Data mining and warehousing lab manual using Weka

lab manual for data mining and warehousing and data mining lab manual weka
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Published Date:13-07-2017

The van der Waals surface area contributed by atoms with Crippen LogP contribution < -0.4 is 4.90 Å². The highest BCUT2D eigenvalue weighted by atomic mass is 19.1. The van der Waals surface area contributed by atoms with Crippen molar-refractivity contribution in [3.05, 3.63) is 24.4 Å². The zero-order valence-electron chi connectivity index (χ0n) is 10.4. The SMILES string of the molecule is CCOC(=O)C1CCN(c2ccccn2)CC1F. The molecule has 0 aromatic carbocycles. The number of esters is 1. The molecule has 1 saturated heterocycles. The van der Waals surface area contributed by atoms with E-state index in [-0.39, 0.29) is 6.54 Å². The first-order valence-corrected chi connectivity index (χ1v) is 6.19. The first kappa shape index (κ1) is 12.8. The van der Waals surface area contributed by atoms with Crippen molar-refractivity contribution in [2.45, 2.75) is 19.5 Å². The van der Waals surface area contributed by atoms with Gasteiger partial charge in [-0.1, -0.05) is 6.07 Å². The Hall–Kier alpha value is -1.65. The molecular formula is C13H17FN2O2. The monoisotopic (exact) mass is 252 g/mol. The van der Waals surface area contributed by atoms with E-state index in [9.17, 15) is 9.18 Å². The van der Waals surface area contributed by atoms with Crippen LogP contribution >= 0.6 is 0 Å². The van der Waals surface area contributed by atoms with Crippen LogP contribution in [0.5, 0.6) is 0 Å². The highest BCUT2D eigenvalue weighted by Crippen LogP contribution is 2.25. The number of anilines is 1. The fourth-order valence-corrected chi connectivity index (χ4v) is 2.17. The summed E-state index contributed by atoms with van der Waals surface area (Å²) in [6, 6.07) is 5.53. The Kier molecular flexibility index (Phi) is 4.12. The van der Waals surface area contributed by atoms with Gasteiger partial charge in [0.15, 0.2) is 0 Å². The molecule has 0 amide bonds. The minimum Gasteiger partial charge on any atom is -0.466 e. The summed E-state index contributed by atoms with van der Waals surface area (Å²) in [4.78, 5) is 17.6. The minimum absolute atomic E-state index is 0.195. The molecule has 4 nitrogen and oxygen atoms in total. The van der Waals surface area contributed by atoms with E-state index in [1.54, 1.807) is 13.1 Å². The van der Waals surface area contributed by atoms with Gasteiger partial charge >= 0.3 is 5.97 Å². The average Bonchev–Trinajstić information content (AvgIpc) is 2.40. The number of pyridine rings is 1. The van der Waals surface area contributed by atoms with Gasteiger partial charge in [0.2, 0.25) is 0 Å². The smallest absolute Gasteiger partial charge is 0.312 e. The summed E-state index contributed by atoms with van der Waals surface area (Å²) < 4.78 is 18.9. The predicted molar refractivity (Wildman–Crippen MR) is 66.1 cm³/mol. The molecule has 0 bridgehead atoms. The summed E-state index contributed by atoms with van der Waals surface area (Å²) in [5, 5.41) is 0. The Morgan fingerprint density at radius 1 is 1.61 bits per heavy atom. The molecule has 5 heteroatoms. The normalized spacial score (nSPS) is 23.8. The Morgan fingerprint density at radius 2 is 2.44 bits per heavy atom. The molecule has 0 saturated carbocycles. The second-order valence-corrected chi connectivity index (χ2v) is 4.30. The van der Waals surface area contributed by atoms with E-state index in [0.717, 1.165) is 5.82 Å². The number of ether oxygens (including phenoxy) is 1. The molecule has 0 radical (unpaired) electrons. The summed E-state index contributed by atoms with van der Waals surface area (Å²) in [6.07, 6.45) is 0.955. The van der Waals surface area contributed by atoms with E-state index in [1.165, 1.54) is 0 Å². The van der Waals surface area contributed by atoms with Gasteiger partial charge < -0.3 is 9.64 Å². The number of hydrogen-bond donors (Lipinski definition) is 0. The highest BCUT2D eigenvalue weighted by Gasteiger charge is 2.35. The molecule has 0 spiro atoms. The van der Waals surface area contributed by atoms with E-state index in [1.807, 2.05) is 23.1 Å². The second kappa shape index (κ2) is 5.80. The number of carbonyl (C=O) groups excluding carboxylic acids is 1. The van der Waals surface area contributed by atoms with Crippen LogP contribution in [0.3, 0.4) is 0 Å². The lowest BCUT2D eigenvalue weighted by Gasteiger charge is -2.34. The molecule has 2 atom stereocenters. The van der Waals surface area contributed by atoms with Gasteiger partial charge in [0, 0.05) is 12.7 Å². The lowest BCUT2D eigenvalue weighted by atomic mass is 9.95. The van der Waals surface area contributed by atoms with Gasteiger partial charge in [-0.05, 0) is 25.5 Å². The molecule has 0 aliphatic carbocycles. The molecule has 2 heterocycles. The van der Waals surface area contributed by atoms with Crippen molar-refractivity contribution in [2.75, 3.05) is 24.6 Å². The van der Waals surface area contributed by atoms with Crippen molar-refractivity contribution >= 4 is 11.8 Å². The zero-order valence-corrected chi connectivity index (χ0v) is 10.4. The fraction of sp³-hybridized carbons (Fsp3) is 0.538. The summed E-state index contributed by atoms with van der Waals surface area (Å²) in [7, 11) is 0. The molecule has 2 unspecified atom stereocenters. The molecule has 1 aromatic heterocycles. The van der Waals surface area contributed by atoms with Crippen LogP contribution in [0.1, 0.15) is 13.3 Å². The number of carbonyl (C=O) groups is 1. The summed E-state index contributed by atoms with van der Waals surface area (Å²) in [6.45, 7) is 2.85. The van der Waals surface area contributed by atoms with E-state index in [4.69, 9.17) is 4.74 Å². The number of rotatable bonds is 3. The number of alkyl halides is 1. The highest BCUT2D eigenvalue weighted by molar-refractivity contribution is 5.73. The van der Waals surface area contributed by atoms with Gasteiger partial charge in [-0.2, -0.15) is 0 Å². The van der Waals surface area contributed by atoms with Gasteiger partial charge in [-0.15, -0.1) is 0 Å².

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St. MARTIN’s ENGINERING COLLEGE Dhulapally(V), Qutbullapur(M), Secunderabad-500014 COMPUTER SCIENCE AND ENGINEERING LAB MANUAL OF DATAWAREHOUSE AND DATAMINING IV B. Tech I semester (JNTUH-R13) Prepared by P.CHANDRASHAKER REDDY Associate Professor S.SRILAXMI Assistant Professor G. SATISH Assistant Professor G. PUSPHA RAJITHA Assistant Professor St. Martins Engineering College Exp No__ Date____ SNo Experiment Name Date Listing of categorical attributes and the real-valued attributes separately. Rules for identifying attributes. Training a decision tree. Test on classification of decision tree. Testing on the training set . Using cross –validation for training. Significance of attributes in decision tree. Trying generation of decision tree with various number of decision tree. Find out differences in results using decision tree and cross-validation on a data set. Decision trees. Reduced error pruning for training Decision Trees using cross-validation Convert a Decision Trees into "if-then-else rules". Roll No.___________________ Page 1 St. Martins Engineering College Exp No__ Date____ WEKA INTRODUCTION Weka is a collection machine learning algorithms for data mining tasks. The algorithms can either be applied directly to a dataset or called from your own Java code. Weka contains tools for data pre-processing, classification, regression, clustering, association rules, and visualization. It is also well-suited for developing new machine learning schemes. Weka is open source software issued under the GNU general Public License. Weka stands for the Waikato Environment for Knowledge Analysis, which was developed at the University of Waikato in New Zealand. WEKA is extensible and has become a collection of machine learning algorithms for solving real-world data mining problems. It is written in Java and runs on almost every platform. WEKA is easy to use and to be applied at several different levels. You can access the WEKA class library from your own Java Program, and implemented new machine learning algorithms. There are three major implemented schemes, WEKA. 1. Implemented schemes for classification, 2. Implemented schemes for numeric prediction, 3. Implemented “mete-schemes”. Besides actual learning schemes, WEKA also contains a large variety tools that can be used for pre-processing datasets, so that you can focus on your algorithm without considering too much details as reading the data from files, implementing filtering algorithm and providing code to evaluate the results. The weka GUI chooser provides a starting point launching Weka’s main GUI applications and supporting tools. If one prefers a MDI (“Multiple Document Interface”) appearance, then this is provided by an alternative launcher called “Main” (class weka.gui.Main). Roll No.___________________ Page 2 St. Martins Engineering College Exp No__ Date____ The GUI Chooser consists of four buttons-one for each of four major Weka applications and four for menus. The buttons can be used to start the following applications:  Explorer An environment for exploring data with WEKA.  Experimenter An environment for supporting experiments and conducting statistical tests between learning schemes.  Knowledge Flow this environment supports essentially the same functions as the Explorer but with a drag and drop interface. One advantage is that is supports incremental learning.  Simple CLI Provides a simple command-line interface that allows direct execution of WEKA commands for operating systems that do not provide their own command line interface. Weka GUI Chooser Roll No.___________________ Page 3 St. Martins Engineering College Exp No__ Date____ Credit Risk Assessment Description: The business of banks is making loans. Assessing the credit worthiness of an applicant is of crucial importance. You have to develop a system to help a loan officer decide whether the credit of a customer is good, or bad. A bank’s business rules regarding loans must consider two opposing factors. On the one hand, a bank wants to make as many loans as possible. Interest on these loans is the ban’s profit source. On the other hand, a bank cannot afford to make too many bad loans. Too many bad loans could lead to the collapse of the bank. The bank’s loan policy must involve a compromise not too strict, and not too lenient. To do the assignment, you first and foremost need some knowledge about the world of credit. You can acquire such knowledge in a number of ways. 1. Knowledge Engineering. Find a loan officer who is willing to talk. Interview her and try to represent her knowledge in the form of production rules. 2. Books. Find some training manuals for loan officers or perhaps a suitable textbook on finance. Translate this knowledge from text form to production rule form. 3. Common sense. Imagine yourself as a loan officer and make up reasonable rules which can be used to judge the credit worthiness of a loan applicant. 4. Case histories. Find records of actual cases where competent loan officers correctly judged when not to, approve a loan application. The German Credit Data: Actual historical credit data is not always easy to come by because of confidentiality rules. Here is one such dataset (original) Excel spreadsheet version of the German credit data (download from web). In spite of the fact that the data is German, you should probably make use of it for this assignment, (Unless you really can consult a real loan officer) A few notes on the German dataset:  DM stands for Deutsche Mark, the unit of currency, worth about 90 cents Canadian (but looks and acts like a quarter).  Owns telephone: German phone rates are much higher than in Canada so fewer people own telephones.  Foreign worker: There are millions of these in Germany (many from Turkey). It is very hard to get German citizenship if you were not born of German parents.  There are 20 attributes used in judging a loan applicant. The goal is the classify the applicant into one of two categories, good or bad. Roll No.___________________ Page 4 St. Martins Engineering College Exp No__ Date____ EXPERIMENT-1 List all the categorical (or nominal) attributes and the real-valued attributes separately. Aim: To list all the categorical (or nominal) attributes and the real valued attributes using Weka mining tool. Tools/ Apparatus: Weka Mining tool. Procedure: 1) Open the Weka GUI Chooser. 2) Select EXPLORER present in Applications. 3) Select Preprocess Tab. 4) Go to OPEN file and browse the file that is already stored in the system “German credit data.arff” 5) Clicking on any attribute in the left panel will show the basic statistics on that selected attribute. Sample Output: Roll No.___________________ Page 5 St. Martins Engineering College Exp No__ Date____ 6) Select choose button then select weka-filters-unsupervised-attribute and here select the option as remove type 7) Click anywhere on Remove type white box which is beside the choose button to open weka.gui.GenericObjectEditor window. 8) From this select the attribute type as delete nominal attributes and select the option for invertSelection as true. 9) Click on ok button and then click on Apply button, then it will show the nominal attributes as follows Roll No.___________________ Page 6 St. Martins Engineering College Exp No__ Date____ 10) Click on undo button and then repeat the above steps for displaying all numerical attributes by selecting the attribute type as Delete numeric Attributes. Output: Categorical/ Nominal Attributes: 1. Checking_status 2.Credit_history 3.Purpose 4.Savings_status 5. Employment 6. Personal_status 7.Other_parties 8.Property_magnitude 9. Other_payment_plans 10. Housing 11.Job 12.own_telephone 13. foreign_worker 14. Class Numeric Attributes: 1. Duration 2. Credit_amount 3. Installment_commitment 4. Residece_since 5. Age 6. Existing_credits 7. Num_dependents. Result: Hence all categorical and Numerical attributes are displayed. Roll No.___________________ Page 7 St. Martins Engineering College Exp No__ Date____ EXPERIMENT-2 What attributes do you think might be crucial in making the credit assessment? Come up with some simple rules in plain English using your selected attributes. Aim: To identify the rules with some of the important attributes by a) Manually and b) Using Weka Tools/ Apparatus: Weka mining tool. According to me the following attributes may be crucial in making the credit risk assessment. 1. Credit_history 2. Employment 3. Property_magnitude 4. job 5. duration 6. crdit_amount 7. installment 8. existing credit Based on the above attributes, we can make a decision whether to give credit or not. Theory: Association rule mining is defined as: Let be a set of n binary attributes called items. Let be a set of transactions called the database. Each transaction in D has a unique transaction ID and contains a subset of the items in I. A rule is defined as an implication of the form X=Y where X, Y C I and X Π Y=Φ. The sets of items (for short item sets) X and Y are called antecedent (left hand side or LHS) and consequent (righthandside or RHS) of the rule respectively. The set of items is I = milk, bread, butter, beer and a small database containing the items (1 codes presence and 0 absence of an item in a transaction) is shown in the table to the right. An example rule for the supermarket could be meaning that if milk and bread is bought, customers also buy butter. Roll No.___________________ Page 8 St. Martins Engineering College Exp No__ Date____ To select interesting rules from the set of all possible rules, constraints on various measures of significance and interest can be used. The best known constraints are minimum thresholds on support and confidence. The support supp(X) of an item set X is defined as the proportion of transactions in the data set which contain the item set. In the example database, the item set milk, bread has a support of 2 / 5 = 0.4 since it occurs in 40% of all transactions (2 out of 5 transactions). The confidence of a rule is defined. For example, the rule has a confidence of 0.2 / 0.4 = 0.5 in the database, which means that for 50% of the transactions containing milk and bread the rule is correct. Confidence can be interpreted as an estimate of the probability P(Y X), the probability of finding the RHS of the rule in transactions under the condition that these transactions also contain the LHS. ALGORITHM: Association rule mining is to find out association rules that satisfy the predefined minimum support and confidence from a given database. The problem is usually decomposed into two sub problems. One is to find those item sets whose occurrences exceed a predefined threshold in the database; Those item sets are called frequent or large item sets. The second problem is to generate association rules from those large item sets with the constraints of minimal confidence. Suppose one of the large item sets is Lk, Lk = I1, I2, … , Ik, association rules with this item sets are generated in the following way: the first rule is I1, I2, … , Ik1 and Ik, by checking the confidence this rule can be determined as interesting or not. Then other rule are generated by deleting the last items in the antecedent and inserting it to the consequent, further the confidences of the new rules are checked to determine the interestingness of them. Those processes iterated until the antecedent becomes empty. Since the second sub problem is quite straight forward, most of the researches focus on the first sub problem. The Apriori algorithm finds the frequent sets L In Database D. · Find frequent set Lk − 1. · Join Step. .Ck is generated by joining Lk − 1with itself · Prune Step. Roll No.___________________ Page 9 St. Martins Engineering College Exp No__ Date____ .Any (k − 1) item set that is not frequent cannot be a subset of a frequent k item set, hence should be removed, Where . (Ck: Candidate item set of size k) · (Lk: frequent item set of size k) Apriori Pseudo code Apriori (T,£) L Large 1itemsets that appear in more than transactions K2 While L(k1)≠ Φ C(k)Generate( Lk − 1) for transactions t € T C(t)Subset(Ck,t) for candidates c € C(t) countccount c+1 L(k) c € C(k) countc ≥ £ KK+ 1 return Ụ L(k) k Procedure: 1) Given the Bank database for mining. 2) Select EXPLORER in WEKA GUI Chooser. 3) Load “Bank.csv” in Weka by Open file in Preprocess tab. 4) Select only Nominal values. 5) Go to Associate Tab. 6) Select Apriori algorithm from Choose button present in Associator weka.associations.Apriori -N 10 -T 0 -C 0.9 -D 0.05 -U 1.0 -M 0.1 -S -1.0 -c -1 7) Select Start button Roll No.___________________ Page 10 St. Martins Engineering College Exp No__ Date____ 8) Now we can see the sample rules. Sample Output: Roll No.___________________ Page 11 St. Martins Engineering College Exp No__ Date____ EXPERIMENT-3 One type of model that you can create is a Decision Tree - train a Decision Tree using the complete dataset as the training data. Report the model obtained after training. Aim: To create a Decision tree by training data set using Weka mining tool. Tools/ Apparatus: Weka mining tool. Theory: Classification is a data mining function that assigns items in a collection to target categories or classes. The goal of classification is to accurately predict the target class for each case in the data. For example, a classification model could be used to identify loan applicants as low, medium, or high credit risks. A classification task begins with a data set in which the class assignments are known. For example, a classification model that predicts credit risk could be developed based on observed data for many loan applicants over a period of time. In addition to the historical credit rating, the data might track employment history, home ownership or rental, years of residence, number and type of investments, and so on. Credit rating would be the target, the other attributes would be the predictors, and the data for each customer would constitute a case. Classifications are discrete and do not imply order. Continuous, floating point values would indicate a numerical, rather than a categorical, target. A predictive model with a numerical target uses a regression algorithm, not a classification algorithm. The simplest type of classification problem is binary classification. In binary classification, the target attribute has only two possible values: for example, high credit rating or low credit rating. Multiclass targets have more than two values: for example, low, medium, high, or unknown credit rating. In the model build (training) process, a classification algorithm finds relationships between the values of the predictors and the values of the target. Different classification algorithms use different techniques for finding relationships. These relationships are summarized in a model, which can then be applied to a different data set in which the class assignments are unknown. Classification models are tested by comparing the predicted values to known target values in a set of test data. The historical data for a classification project is typically divided into two data Roll No.___________________ Page 12 St. Martins Engineering College Exp No__ Date____ sets: one for building the model; The other for testing the model. Scoring a classification model results in class assignments and probabilities for each case. For example, a model that classifies customers as low, medium, or high value would also predict the probability of each classification for each customer. Classification has many applications in customer segmentation, business modeling, marketing, credit analysis, and biomedical and drug response modeling. Different Classification Algorithms Oracle Data Mining provides the following algorithms for classification: Decision Tree Decision trees automatically generate rules, which are conditional statements that reveal the logic used to build the tree. Naive Bayes Naive Bayes uses Bayes' Theorem, a formula that calculates a probability by counting the frequency of values and combinations of values in the historical data. Procedure: 1) Open Weka GUI Chooser. 2) Select EXPLORER present in Applications. 3) Select Preprocess Tab. 4) Go to OPEN file and browse the file that is already stored in the system “bank.csv”. 5) Go to Classify tab. 6) Here the c4.5 algorithm has been chosen which is entitled as j48 in Java and can be selected by clicking the button choose 7) and select tree j48 8) Select Test options “Use training set” 9) if need select attribute. 10) Click Start . 11) Now we can see the output details in the Classifier output. Roll No.___________________ Page 13 St. Martins Engineering College Exp No__ Date____ 12) Right click on the result list and select” visualize tree “option . Sample output: Roll No.___________________ Page 14 St. Martins Engineering College Exp No__ Date____ Roll No.___________________ Page 15 St. Martins Engineering College Exp No__ Date____ EXPERIMENT-4 Suppose you use your above model trained on the complete dataset, and classify credit good/bad for each of the examples in the dataset. What % of examples can you classify correctly? (This is also called testing on the training set) Why do you think you cannot get 100 % training accuracy? Aim: To find the percentage of examples that are classified correctly by using the above created decision tree model? ie. Testing on the training set. Tools/ Apparatus: Weka mining tool. Theory: Naive Bayes classifier assumes that the presence (or absence) of a particular feature of a class is unrelated to the presence (or absence) of any other feature. For example, a fruit may be considered to be an apple if it is red, round, and about 4" in diameter. Even though these features depend on the existence of the other features, a naive Bayes classifier considers all of these properties to independently contribute to the probability that this fruit is an apple. An advantage of the naive Bayes classifier is that it requires a small amount of training data to estimate the parameters (means and variances of the variables) necessary for classification. Because independent variables are assumed, only the variances of the variables for each class need to be determined and not the entire covariance matrix The naive Bayes probabilistic model : DESCRIPTION:  Classification Predicts categorical class labels (discrete or nominal) Classifies data (constructs a model) based on the training set and the values (class labels) in a classifying attribute and uses it in classifying new data  Prediction Models continuous-valued functions, i.e., predicts unknown or missing values Typical applications Credit approval Target marketing Medical diagnosis Fraud detection Roll No.___________________ Page 16 St. Martins Engineering College Exp No__ Date____ Training Data Data objects whose class labels are known. Accuracy The Accuracy of a classifier on a given test set is the percentage of test set tuples that are correctly classified by the classifier. Procedure: 1) Given the Bank database for mining. 2) Use the Weka GUI Chooser. 3) Select EXPLORER present in Applications. 4) Select Preprocess Tab. 5) Go to OPEN file and browse the file that is already stored in the system “bank.csv”. 6) Go to Classify tab. 7) Choose Classifier “Tree” 8) Select “NBTree” i.e., Navie Baysiean tree. 9) Select Test options “Use training set” 10) if need select attribute. 11) now Start weka. 12) now we can see the output details in the Classifier output. Roll No.___________________ Page 17 St. Martins Engineering College Exp No__ Date____ Sample Output: === Evaluation on training set === === Summary === Correctly Classified Instances 554 92.3333 % Incorrectly Classified Instances 46 7.6667 % Kappa statistic 0.845 Mean absolute error 0.1389 Root mean squared error 0.2636 Relative absolute error 27.9979 % Root relative squared error 52.9137 % Total Number of Instances 600 === Detailed Accuracy By Class === TP Rate FP Rate Precision Recall F-Measure ROC Area Class 0.894 0.052 0.935 0.894 0.914 0.936 YES 0.948 0.106 0.914 0.948 0.931 0.936 NO Weighted Avg. 0.923 0.081 0.924 0.923 0.923 0.936 === Confusion Matrix === a b classified as 245 29 a = YES 17 309 b = NO Roll No.___________________ Page 18 St. Martins Engineering College Exp No__ Date____ EXPERIMENT-5 Suppose you use your above model trained on the complete dataset, and classify credit good/bad for each of the examples in the dataset. What % of examples can you classify correctly? (This is also called testing on the training set) Why do you think you cannot get 100 % training accuracy? Aim: To create a Decision tree by cross validation training data set using Weka mining tool. Tools/ Apparatus: Weka mining tool.. Theory: Decision tree learning, used in data mining and machine learning, uses a decision tree as a predictive model which maps observations about an item to conclusions about the item's target value In these tree structures, leaves represent classifications and branches represent conjunctions of features that lead to those classifications. In decision analysis, a decision tree can be used to visually and explicitly represent decisions and decision making. In data mining, a decision tree describes data but not decisions; Rather the resulting classification tree can be an input for decision making. This page deals with decision trees in data mining. Decision tree learning is a common method used in data mining. The goal is to create a model that predicts the value of a target variable based on several input variables. Each interior node corresponds to one of the input variables; There are edges to children for each of the possible values of that input variable. Each leaf represents a value of the target variable given the values of the input variables represented by the path from the root to the leaf. A tree can be "learned" by splitting the source set into subsets based on an attribute value test. This process is repeated on each derived subset in a recursive manner called recursive partitioning. The recursion is completed when the subset at a node all has the same value of the target variable, or when splitting no longer adds value to the predictions. In data mining, trees can be described also as the combination of mathematical and computational techniques to aid the description, categorization and generalization of a given set of data. Data comes in records of the form: (x, y) = (x1, x2, x3..., xk, y) Roll No.___________________ Page 19